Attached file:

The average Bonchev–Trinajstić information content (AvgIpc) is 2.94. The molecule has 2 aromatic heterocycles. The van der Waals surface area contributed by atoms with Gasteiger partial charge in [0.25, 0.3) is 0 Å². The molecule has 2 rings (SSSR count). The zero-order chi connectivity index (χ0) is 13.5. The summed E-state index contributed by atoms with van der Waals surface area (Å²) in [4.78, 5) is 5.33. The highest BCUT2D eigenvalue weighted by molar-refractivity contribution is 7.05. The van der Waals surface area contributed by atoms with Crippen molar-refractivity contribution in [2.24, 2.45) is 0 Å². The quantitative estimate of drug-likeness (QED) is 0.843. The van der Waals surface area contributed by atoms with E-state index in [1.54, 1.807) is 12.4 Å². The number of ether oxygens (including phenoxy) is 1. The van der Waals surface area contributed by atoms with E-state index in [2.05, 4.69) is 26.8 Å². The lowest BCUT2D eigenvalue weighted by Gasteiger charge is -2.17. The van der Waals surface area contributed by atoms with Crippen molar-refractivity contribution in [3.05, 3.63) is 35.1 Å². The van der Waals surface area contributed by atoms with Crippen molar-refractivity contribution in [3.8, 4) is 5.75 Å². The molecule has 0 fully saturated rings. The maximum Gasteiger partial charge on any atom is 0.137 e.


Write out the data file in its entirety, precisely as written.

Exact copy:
The average Bonchev–Trinajstić information content (AvgIpc) is 2.94. The molecule has 2 aromatic heterocycles. The van der Waals surface area contributed by atoms with Gasteiger partial charge in [0.25, 0.3) is 0 Å². The molecule has 2 rings (SSSR count). The zero-order chi connectivity index (χ0) is 13.5. The summed E-state index contributed by atoms with van der Waals surface area (Å²) in [4.78, 5) is 5.33. The highest BCUT2D eigenvalue weighted by molar-refractivity contribution is 7.05. The van der Waals surface area contributed by atoms with Crippen molar-refractivity contribution in [2.24, 2.45) is 0 Å². The quantitative estimate of drug-likeness (QED) is 0.843. The van der Waals surface area contributed by atoms with E-state index in [1.54, 1.807) is 12.4 Å². The number of ether oxygens (including phenoxy) is 1. The van der Waals surface area contributed by atoms with E-state index in [2.05, 4.69) is 26.8 Å². The lowest BCUT2D eigenvalue weighted by Gasteiger charge is -2.17. The van der Waals surface area contributed by atoms with Crippen molar-refractivity contribution in [3.05, 3.63) is 35.1 Å². The van der Waals surface area contributed by atoms with Crippen molar-refractivity contribution in [3.8, 4) is 5.75 Å². The molecule has 0 fully saturated rings. The maximum Gasteiger partial charge on any atom is 0.137 e.